05 August 2006


On an NPR news report today, the correspondent was reporting about something newsworthy in Columbia. She tackled a few Spanish names with such aplomb that it sent my brain on a tangent about diction, (hence my only being able to tell you the report was about "something newsworthy.")

She sounded like a native English speaker, but she seemed to lapse into fluent Spanish when pronouncing the Spanish words. Ok, fine, she probably knows the language fluently.

But the sharp juxtaposition of fluid Spanish words plopped into clunky English made me think. Is it more appropriate to correctly pronounce a foreign word/name, if you know how, or stick with conventional, Americanized pronunication?

Proper pronunciation of foreign words can imply fluency in that language—or at least that word. But it can be potentially alienating. Hey, look at me, I know the right way to say this word, you honkies can bite me.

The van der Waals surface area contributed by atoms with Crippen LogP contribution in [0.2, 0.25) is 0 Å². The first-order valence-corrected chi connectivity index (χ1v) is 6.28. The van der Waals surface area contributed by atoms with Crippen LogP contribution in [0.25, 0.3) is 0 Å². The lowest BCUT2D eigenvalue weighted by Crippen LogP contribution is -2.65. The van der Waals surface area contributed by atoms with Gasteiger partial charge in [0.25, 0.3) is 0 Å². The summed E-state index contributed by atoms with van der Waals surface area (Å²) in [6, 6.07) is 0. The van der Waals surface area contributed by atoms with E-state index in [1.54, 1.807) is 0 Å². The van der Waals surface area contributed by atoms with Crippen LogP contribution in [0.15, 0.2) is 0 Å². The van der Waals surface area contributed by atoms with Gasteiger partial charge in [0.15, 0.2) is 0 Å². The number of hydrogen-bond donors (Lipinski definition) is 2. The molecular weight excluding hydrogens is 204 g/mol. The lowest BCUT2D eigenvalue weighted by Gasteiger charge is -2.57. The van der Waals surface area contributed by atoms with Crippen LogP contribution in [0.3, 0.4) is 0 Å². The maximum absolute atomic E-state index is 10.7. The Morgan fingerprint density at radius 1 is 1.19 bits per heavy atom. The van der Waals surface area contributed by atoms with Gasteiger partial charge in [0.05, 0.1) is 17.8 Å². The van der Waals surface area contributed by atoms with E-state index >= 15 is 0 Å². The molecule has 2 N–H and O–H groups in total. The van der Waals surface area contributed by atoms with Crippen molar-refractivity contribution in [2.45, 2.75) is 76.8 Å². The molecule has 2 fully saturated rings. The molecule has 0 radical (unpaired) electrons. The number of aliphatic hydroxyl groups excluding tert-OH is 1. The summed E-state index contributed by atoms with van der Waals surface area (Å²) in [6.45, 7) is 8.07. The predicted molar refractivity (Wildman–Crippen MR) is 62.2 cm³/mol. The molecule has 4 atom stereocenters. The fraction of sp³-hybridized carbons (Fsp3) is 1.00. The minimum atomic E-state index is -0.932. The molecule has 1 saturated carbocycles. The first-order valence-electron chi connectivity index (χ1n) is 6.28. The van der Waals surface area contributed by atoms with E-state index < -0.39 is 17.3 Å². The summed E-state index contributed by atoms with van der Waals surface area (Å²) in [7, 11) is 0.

However, even if there are not native speakers of whatever language around, proper pronunciation validates that language and its speakers. The significance of which intensifies if you have ever been to a foreign country in which citizens speak fluent English (and how many other languages) and you can barely muster "please show me the bathroom" in their native tongue.

It's all about audience, I suppose. It seems perfectly standard for NPR to correctly pronounce foreign words, and perfectly standard for Fox News to not. Similarly, when I'm with my friends, I would say "I have the Croque Monsieur. But if I was with my dad's family, I'll say "Gimme the Crock Mister, please." Because I'm an outcast enough in that family.

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